Our colleague Umida Niyazova has posted a blog about her childhood and her life as an advocate for child rights, fighting against forced child labor in the cotton industry in Uzbekistan by documenting the stories of families throughout the country.
Umida remembers her own mother, a teacher in a middle school, compelled to leave her three small children to go work in the cotton fields for a month. She now lives in exile in Germany, where she founded the Uzbek German Human Rights Forum.
Recalling her harrowing imprisonment and ultimate release in Uzbekistan, Umida writes:
Two years ago, I left home after spending four months in prison. My son was three and a half years old when I was arrested and accused of distributing information “endangering national security”. When you end up in an Uzbek prison, you lose the possibility of defending yourself. Of course you can say whatever you want in your defense, but you can be sure of being convicted. On May 1, 2007, the Sergeli District Criminal Court sentenced me to seven years in prison.
But I was lucky.Thanks to a wide-spread campaign organized by my fellow human rights activists, I was freed and pardoned. They forgave me. But I cannot forgive the injustice, cruelty, and greed of the people who are governing Uzbekistan today. I want to report how today in Uzbekistan, just like 25 years ago when it was a part of the Soviet Union, people are forced to harvest cotton.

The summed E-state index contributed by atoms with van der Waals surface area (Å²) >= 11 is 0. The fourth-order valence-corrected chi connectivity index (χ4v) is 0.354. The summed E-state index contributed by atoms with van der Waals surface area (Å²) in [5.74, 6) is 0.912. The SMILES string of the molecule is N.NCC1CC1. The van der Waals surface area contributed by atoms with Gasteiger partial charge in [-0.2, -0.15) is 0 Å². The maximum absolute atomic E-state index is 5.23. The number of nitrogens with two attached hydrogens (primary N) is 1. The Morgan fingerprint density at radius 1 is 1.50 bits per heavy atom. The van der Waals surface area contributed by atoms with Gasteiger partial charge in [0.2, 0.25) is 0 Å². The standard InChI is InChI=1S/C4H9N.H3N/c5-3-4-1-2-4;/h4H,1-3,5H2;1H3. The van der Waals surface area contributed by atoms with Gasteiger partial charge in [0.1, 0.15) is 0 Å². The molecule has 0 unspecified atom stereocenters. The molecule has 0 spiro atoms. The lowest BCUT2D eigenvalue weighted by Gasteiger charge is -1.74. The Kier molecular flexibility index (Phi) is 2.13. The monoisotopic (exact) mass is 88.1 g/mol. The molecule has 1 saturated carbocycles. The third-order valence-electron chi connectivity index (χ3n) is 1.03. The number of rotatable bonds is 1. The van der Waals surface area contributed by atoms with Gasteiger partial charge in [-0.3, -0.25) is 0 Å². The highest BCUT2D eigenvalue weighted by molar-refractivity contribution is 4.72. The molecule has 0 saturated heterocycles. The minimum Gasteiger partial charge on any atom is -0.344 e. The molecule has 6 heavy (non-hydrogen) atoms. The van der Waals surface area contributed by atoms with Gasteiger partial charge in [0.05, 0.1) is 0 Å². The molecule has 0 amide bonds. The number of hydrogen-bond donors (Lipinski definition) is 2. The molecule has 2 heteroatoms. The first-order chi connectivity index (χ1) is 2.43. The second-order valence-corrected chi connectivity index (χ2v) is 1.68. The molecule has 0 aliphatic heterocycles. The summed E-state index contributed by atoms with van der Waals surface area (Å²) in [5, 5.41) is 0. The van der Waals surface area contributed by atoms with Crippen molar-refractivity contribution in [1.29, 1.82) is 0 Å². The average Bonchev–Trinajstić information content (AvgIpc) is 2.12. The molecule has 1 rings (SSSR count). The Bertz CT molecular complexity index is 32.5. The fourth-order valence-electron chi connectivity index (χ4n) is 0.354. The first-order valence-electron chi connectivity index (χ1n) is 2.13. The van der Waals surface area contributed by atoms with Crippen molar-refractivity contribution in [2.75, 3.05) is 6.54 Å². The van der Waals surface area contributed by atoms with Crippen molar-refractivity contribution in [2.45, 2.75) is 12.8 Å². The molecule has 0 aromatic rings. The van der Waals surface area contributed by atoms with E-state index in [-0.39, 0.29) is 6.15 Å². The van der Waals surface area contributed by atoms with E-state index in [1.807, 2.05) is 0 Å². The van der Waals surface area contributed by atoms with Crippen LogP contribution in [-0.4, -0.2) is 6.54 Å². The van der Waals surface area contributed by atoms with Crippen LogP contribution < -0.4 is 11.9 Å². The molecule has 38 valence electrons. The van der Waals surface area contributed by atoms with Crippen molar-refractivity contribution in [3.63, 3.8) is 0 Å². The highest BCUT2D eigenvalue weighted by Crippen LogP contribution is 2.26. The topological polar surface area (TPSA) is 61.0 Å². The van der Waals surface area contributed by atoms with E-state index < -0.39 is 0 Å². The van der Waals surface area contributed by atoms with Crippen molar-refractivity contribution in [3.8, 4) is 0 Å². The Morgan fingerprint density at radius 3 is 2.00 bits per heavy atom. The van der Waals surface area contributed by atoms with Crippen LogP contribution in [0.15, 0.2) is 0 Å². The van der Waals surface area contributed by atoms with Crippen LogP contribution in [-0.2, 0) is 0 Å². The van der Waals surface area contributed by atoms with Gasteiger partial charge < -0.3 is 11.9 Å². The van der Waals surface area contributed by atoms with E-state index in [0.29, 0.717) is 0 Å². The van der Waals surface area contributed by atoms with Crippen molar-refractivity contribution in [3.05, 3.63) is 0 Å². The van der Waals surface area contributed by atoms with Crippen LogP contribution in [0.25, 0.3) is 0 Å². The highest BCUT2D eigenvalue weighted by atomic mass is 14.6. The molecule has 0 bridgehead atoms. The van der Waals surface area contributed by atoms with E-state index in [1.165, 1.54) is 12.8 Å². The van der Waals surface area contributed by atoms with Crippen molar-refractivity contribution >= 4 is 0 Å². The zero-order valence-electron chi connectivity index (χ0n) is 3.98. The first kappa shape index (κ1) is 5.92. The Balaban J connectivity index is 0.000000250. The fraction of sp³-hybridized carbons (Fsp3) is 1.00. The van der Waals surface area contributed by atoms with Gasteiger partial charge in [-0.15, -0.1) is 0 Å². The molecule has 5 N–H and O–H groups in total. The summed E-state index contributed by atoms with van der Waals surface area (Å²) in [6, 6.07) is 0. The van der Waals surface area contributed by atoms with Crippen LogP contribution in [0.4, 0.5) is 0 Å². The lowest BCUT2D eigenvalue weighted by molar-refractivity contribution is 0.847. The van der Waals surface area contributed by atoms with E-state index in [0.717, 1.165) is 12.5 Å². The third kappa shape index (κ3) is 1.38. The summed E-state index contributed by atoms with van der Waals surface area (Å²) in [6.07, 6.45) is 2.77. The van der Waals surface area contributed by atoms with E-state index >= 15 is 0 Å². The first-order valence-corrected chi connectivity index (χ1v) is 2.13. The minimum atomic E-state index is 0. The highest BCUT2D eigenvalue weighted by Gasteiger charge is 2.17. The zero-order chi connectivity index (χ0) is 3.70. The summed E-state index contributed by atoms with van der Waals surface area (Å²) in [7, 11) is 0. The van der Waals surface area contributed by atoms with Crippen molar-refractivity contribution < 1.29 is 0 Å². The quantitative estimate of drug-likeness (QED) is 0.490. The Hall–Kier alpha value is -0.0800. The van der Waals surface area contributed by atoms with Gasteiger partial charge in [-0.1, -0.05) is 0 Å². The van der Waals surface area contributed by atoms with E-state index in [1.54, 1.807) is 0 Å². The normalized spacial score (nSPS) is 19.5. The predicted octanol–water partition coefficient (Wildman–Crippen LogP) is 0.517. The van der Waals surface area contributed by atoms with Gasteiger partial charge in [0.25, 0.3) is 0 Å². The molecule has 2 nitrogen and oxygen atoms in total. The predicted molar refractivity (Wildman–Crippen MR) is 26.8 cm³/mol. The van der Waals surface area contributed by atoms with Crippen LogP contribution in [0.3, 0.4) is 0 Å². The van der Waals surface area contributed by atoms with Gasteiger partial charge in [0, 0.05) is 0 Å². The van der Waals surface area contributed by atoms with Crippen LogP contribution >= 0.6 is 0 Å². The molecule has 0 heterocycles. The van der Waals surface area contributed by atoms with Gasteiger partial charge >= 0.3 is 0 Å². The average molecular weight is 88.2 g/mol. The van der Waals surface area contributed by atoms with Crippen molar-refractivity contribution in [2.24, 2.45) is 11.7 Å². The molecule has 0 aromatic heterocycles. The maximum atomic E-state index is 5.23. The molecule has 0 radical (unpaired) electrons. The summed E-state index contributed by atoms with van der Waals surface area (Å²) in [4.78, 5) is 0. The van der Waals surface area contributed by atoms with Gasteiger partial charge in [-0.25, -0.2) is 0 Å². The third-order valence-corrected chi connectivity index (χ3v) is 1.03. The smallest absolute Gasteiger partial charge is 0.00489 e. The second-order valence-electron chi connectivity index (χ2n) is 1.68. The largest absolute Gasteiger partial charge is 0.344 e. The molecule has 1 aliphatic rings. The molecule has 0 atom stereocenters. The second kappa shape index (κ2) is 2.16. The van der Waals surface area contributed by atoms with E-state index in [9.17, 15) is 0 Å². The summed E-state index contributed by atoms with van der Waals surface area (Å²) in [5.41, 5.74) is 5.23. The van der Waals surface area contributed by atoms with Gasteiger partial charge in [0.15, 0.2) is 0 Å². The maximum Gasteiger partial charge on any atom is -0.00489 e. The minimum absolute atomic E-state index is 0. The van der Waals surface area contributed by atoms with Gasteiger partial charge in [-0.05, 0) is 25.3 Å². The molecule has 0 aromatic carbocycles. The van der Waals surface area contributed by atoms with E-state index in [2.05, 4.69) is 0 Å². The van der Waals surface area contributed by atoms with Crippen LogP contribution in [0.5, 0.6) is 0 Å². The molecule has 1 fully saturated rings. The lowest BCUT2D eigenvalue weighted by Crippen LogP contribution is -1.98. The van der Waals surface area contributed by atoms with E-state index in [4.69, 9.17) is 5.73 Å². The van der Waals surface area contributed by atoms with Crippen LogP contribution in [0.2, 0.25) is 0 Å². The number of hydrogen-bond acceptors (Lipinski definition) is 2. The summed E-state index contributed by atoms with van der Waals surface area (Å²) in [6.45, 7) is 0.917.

Working with a network of human rights activists inside the country, Umida has done a great deal to document the forcible use of children to pick cotton in Uzbekistan:
I talked with the father of a 15-year-old student of a technical school, who took his daughter to the area where she was to work. He said: “I noticed that it was a cement surface, covered with a thin rug. My daughter and the other girls slept practically on the floor. My daughter cried and said that the food was repulsive, there were no facilities for washing up, and begged to be taken home. The teacher did not agree to release her. Only after persuading her by bringing her a bag of groceries did the teacher allow me to pick up my daughter for two days on condition that I leave my passport with her as security. I gave her my passport, and my daughter was able to rest at home for two days, after which I took her back to the fields.”
She attributes the chronic persistence of the exploitation of children to the total control of the cotton industry by the state, with fixed quotas, low prices for cotton, and and farmers' inability to pay adult wages.
Read more here at Media Voices for Children.